This ebullient, somewhat pretentious (mostly in a good way) romantic comedy gives effortless meaning to "having loved and lost, rather than not loved at all". It's an offbeat, yet authentic journey twisting highs and lows with unpredictable verisimilitude.
(500) Days of Summer stars Joseph Gordon-Levitt (The Lookout) and Zooey Deschanel (Almost Famous) and is unchronological and eclectic as it ponders, but hardly meanders in not being a "love story".
Gordon-Levitt's contemporary Don Quixote in Tom is an engaging sort who turned out to have all a calling in the greeting card business rather than what architectural school said he should be.
The cute anthropologically observant voice-overs let the "cosmic collision" Tom and Deschanel's adorably preternatural Summer take flight like a helium balloon. She happens to be that new assistant who steps into the conference room one day right off a plane from Michigan.
Director Marc Webb works nicely from the downtown Los Angeles setting for a nostalgic feel for skyscrapers and a congested skyline as he handles the Tom/Summer dynamic with platitudinal dexterity. It negotiates a Henry Miller remark about a woman with broken-hearted allure with a kind of swifty, breezy smittenness about it.
Being with what you feel is a soulmate from a spot on a scenic park bench lets one get into emotional state of the characters as one doesn't feel the same way about the other. The title references how long Tom is able to keep Summer, as Deschanel (much better here than in Yes Man and closer to the barely viewed All The Real Girls) provides an unusual coquettish candor into a woman that would make one understand how a guy like Tom could get messed-up and bummed out. Even Summer reminds the hapless copywriter and hopeless romantic, "relationships are messy and feelings get hurt...instead let's have as much fun as we can."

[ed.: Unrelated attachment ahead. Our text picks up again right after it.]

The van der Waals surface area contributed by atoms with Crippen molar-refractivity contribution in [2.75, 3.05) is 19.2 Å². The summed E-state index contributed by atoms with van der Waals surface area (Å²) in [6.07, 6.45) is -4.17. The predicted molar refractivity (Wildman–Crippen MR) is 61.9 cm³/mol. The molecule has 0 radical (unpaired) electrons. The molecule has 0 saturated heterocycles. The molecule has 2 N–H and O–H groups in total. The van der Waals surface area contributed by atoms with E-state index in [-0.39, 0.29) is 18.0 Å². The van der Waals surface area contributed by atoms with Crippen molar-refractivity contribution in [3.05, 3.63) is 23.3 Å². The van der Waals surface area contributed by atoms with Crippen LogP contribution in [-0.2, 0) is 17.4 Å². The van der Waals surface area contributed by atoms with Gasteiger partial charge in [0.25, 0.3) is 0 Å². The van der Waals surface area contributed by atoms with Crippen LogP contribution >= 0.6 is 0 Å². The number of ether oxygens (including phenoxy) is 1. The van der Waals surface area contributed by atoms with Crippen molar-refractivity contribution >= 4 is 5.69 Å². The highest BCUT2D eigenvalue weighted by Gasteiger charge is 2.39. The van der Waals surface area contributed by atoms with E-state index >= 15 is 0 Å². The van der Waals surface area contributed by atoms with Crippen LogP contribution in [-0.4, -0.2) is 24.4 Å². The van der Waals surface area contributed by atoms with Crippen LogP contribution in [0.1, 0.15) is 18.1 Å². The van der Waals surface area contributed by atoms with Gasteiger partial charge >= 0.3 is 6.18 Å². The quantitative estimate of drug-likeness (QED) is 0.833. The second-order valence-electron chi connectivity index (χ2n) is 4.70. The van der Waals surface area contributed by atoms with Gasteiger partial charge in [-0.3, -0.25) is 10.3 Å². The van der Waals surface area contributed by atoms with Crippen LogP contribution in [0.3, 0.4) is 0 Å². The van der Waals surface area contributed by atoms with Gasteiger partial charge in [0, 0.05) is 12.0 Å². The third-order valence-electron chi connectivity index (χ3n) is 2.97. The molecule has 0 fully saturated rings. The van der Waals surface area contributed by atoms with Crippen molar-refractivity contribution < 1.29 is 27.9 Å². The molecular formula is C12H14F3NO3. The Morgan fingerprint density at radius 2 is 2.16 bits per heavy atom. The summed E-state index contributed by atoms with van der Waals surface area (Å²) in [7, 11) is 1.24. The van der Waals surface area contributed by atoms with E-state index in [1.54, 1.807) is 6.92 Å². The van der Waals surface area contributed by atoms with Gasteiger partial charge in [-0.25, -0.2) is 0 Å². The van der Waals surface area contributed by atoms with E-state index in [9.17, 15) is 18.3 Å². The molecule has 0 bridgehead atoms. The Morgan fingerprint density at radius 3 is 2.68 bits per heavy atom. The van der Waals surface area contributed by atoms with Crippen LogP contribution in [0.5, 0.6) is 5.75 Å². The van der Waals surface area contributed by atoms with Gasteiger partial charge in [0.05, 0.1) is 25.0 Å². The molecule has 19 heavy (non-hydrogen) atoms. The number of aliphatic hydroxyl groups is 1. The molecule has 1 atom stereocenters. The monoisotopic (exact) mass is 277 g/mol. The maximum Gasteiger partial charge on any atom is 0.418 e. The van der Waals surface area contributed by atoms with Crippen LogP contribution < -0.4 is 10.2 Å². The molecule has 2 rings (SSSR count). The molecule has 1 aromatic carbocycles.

Tom is blindsided after Summer dumps him and he wavers back and forth to various moments of their 500 days "together" to try and understand what went wrong. Self-analytical and reflective from the guy's perspective, the emotional gamut recalls some of the ideas conveyed in a Woody Allen picture, especially in the 1970s.
Some of the visual and aural elements might be too thematically illustrative and self-posturing, especially an animated bluebird. Yet, through the time leaps, karaoke tunes, and split-screens, among other cinematic devices, a relationship gels in similar ways to the recent winning, if undervalued Nick and Norah's Infinite Playlist and Zach Braff's gratifying Garden State. Tom is surrounded by familar suffering, slovenly types that add to what clusters and complicates the allure in his life, and much atmosphere comes from the soundtrack with cuts from artists like the Smiths and Belle & Sebastian.
The filmmakers and scenarists Scott Neustadter and Michael Weber (The Pink Panther 2) artfully and honestly suggest something relevant to The Graduate and a French artistic movement (see The Dreamers). With its unconventional structure and art deco admiration, among other artistic choices, (500) Days of Summer will probably be forgotten a lot sooner than Tom has Summer. But, with two stars doing what they do best away from the studio system (see Mysterious Skin and The Good Girl), there is something neat and heartfelt alongside love which didn't last, but ignites a new hope from elevating love to allegoric and metaphoric levels.